guns are in effective operation.
Gallant Dash of Destroyers Among
Toklo, June 25.— Admiral Toko reports that
on Thursday la-Jt, June 23, his patrol boats dis
covered the battleship Perenvlet and neven other
vessels, accompanied by nine torpedo boat <;«■
stroyers, near the entrance of Port Arthur har
bor. They warned him by -wireless, and he Im
mediately advanced his entire fleet, except those
engaged In tpef.ial duty.
The admiral then discovered that the Husslan
fleet, which consisted of clx battleships, live
cruisers and fourteen destroyer*, evidently
i'lanned a dash southward by sundown.
The Russians stopped outside th»> entrance to
the harbor, and after nightfall a tk-et of Japa
nese torpedo boat destroyers resolutely attacked
the Russian ships, succeeded In torpedoing and
sinking: a battleship of the Peresviet type, and
disabled the battleship Sevastopol.
A cruiser of the Diana type wan observed bo
ing towed into the harbor on Friday morning,
and It was evident she had sustained serious
The Ja.ij.-ir.' .-f: ship! I . ' --I little d;tt!;:i;^».
Thd torpedo boat destroyer Shirakumo was tiit
by a shell which f»-l 1 In th»- cabin, and ha.l ihr>»>.
1.,'.. k!il<-'l and three others wounded.
Tne Chldori, a vessel of tho same class, uns
hit behind the engineroom, but no casualties re
sulted. Torpedo boatj No. ft| and No. 60 wen
London, June 25.— The version of the naval
battla on June 2.) oft Port Arthur received by
the Japanese Legation from T-'iklo Is Identical
with that of Th« Associated Press, except that
in giving the result of the torpedo boat de
stroyers' attack on the Russian fl«-et it says "at
least one battleship of the Peresvlet type ap
peared to be sunk."
St. Petersburg. Juno !'.">. The only sister shir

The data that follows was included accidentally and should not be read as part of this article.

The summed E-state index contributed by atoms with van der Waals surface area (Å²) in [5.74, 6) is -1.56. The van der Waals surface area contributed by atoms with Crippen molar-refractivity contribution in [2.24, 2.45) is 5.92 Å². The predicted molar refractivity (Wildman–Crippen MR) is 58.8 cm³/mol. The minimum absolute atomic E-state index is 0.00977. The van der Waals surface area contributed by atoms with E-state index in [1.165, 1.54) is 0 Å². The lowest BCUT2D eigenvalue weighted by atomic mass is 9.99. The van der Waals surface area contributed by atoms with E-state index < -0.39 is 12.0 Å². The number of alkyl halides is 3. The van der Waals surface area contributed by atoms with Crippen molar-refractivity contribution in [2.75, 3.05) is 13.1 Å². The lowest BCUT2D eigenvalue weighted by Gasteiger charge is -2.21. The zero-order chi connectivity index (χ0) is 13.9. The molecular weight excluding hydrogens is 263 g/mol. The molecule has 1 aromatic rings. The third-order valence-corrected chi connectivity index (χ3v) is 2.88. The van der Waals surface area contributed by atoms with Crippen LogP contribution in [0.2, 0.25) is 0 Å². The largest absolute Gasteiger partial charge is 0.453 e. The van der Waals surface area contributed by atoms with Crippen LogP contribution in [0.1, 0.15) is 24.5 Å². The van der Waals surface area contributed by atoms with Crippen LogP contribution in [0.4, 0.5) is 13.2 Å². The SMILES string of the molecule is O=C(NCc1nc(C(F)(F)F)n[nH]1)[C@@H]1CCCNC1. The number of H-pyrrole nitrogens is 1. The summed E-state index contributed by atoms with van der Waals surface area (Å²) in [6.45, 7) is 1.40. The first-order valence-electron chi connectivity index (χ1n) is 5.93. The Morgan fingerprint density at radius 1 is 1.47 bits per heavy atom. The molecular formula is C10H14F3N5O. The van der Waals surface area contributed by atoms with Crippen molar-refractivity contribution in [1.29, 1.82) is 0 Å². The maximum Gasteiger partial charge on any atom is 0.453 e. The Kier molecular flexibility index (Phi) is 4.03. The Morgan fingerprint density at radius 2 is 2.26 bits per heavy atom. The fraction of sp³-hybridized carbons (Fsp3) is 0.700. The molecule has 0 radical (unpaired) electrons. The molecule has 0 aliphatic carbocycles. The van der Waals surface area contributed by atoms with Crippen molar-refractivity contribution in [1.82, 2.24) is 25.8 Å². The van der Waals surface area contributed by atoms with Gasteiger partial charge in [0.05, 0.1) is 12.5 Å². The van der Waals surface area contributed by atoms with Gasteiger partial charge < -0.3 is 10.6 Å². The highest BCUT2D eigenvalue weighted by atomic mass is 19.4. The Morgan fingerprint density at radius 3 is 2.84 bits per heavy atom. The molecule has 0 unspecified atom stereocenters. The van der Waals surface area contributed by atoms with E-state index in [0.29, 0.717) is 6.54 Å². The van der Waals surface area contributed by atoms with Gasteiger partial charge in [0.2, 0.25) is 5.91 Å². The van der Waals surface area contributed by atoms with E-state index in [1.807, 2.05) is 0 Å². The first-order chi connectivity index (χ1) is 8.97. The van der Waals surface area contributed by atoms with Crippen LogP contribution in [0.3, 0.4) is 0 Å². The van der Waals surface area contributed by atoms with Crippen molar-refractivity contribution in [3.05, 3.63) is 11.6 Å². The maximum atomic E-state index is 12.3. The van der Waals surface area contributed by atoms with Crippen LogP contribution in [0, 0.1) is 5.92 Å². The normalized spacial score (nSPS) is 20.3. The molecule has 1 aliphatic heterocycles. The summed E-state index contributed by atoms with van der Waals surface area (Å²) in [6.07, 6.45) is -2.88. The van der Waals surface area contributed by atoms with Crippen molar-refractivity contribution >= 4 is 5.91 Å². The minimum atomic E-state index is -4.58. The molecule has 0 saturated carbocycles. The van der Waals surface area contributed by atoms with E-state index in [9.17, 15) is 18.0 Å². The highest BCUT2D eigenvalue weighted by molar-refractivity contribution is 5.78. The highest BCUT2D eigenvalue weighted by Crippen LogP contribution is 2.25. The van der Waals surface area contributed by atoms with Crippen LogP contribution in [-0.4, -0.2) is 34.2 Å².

of t\v> Peresviet \% il-.e Pobieda: >>f the Dtana, tb»
I'alladr. and <>f t hi- Bevaatopol, the Poltava
The Emperor received the news <>f th-
battle lnst nifht, possibly from French sources
The Admiralty has no direct news of the naval
battle, but the authorities have been aware that
the squadron of Rear .Admiral Wittsoeft was
ready to put to sea at a moment's notice. On
Thursday it was announced that Important
naval developments were anticipated. The offi
rials are eager to find out whether the Peresviet
was runk by a mine or by a projectile, as it is
known that the Japanese have repeatedly tried
to mine the entrance.
Th« battleship Peresviet Is similar in type to the
Pobieda. which was reported disabled by a torpedo
on April l: 1 . tlvj day the Petrupavlovsk was de
stroyed. The Sevastopol is in the .same class with
the PctropavlOTßk. The Diana is a sister ship of
the I'allada. which was torpedoed in the Brat at
tack of Admiral Togo on the Russian Beet at. Port
Arthur and pas not been beard from since, except
occasionally in Russian dispatcbea as to the
progress of the repairs on her.
The IVresviet is of 1C.674 tons. She la -134 feel In
length. 71 feel c inches beam, and had a draught
of 20 feet. She carries four 10-inch and eleven 6
inch guns, besides twenty 12-pounders and twenty
six »mall quick-firers and machine guns. She also
has six torpedo tubes. Her best speed is 18 toots.
Her complement Is about 750 men. Bhe was
launched at St. Petersburg In 18!«.
The tonnaa-e of the Sevastopol Is 10,360. She la
",: feel 6 Inches In length and has a beam of 63
feet and a draught of "0 feet. Her armament is
four 12-inch and twelve 6-lnch Kirns, besides a num
ber of 8 and - pound and twelve smaller Quick-
Contlnurd on fourth y.igc.
THK NINE LuYRGKST SAVINGS BANKS OF
NEW-YORK CITY. WITH THE ASSETS OK
Bowery Savings Bank ■:•!.. .:'«.i.i: v
Emigrant Industrial [8,883.312.T!»
Bank for Bavins' 77.C-13.-m.7S
Seamen's Bank ....... «.SdS.M%.G3
German Savings Hank GJ.bu3.l2fi.W
Greenwich Savings Bank 60.474.197.71
Dry Dock Savings Bank 53.231.551.79
Union Dime Savings Institution 23.716.1i».51
East River Savings Bank 21,137.525.61
Compiled for general information and published
from statements tiled with tli<> State Banking Do
partmcnt.-Advt. ■ ;^. ; . -,; >
MR. FAIRBANKS AT lIOMK.
THOUSANDS GREET HIM.
Plunging Horses Endanger the
Candidate and His Party.
[ct mnun to the TiunrNE. i
Indianapolis, Juno 2& — The homo coming of
Senator Fairbanks to-night was made tha occa
sion for a rare exhibition of enthusiasm. Thou
sands of men, women and children, braving
threatening weather, assembled to greet him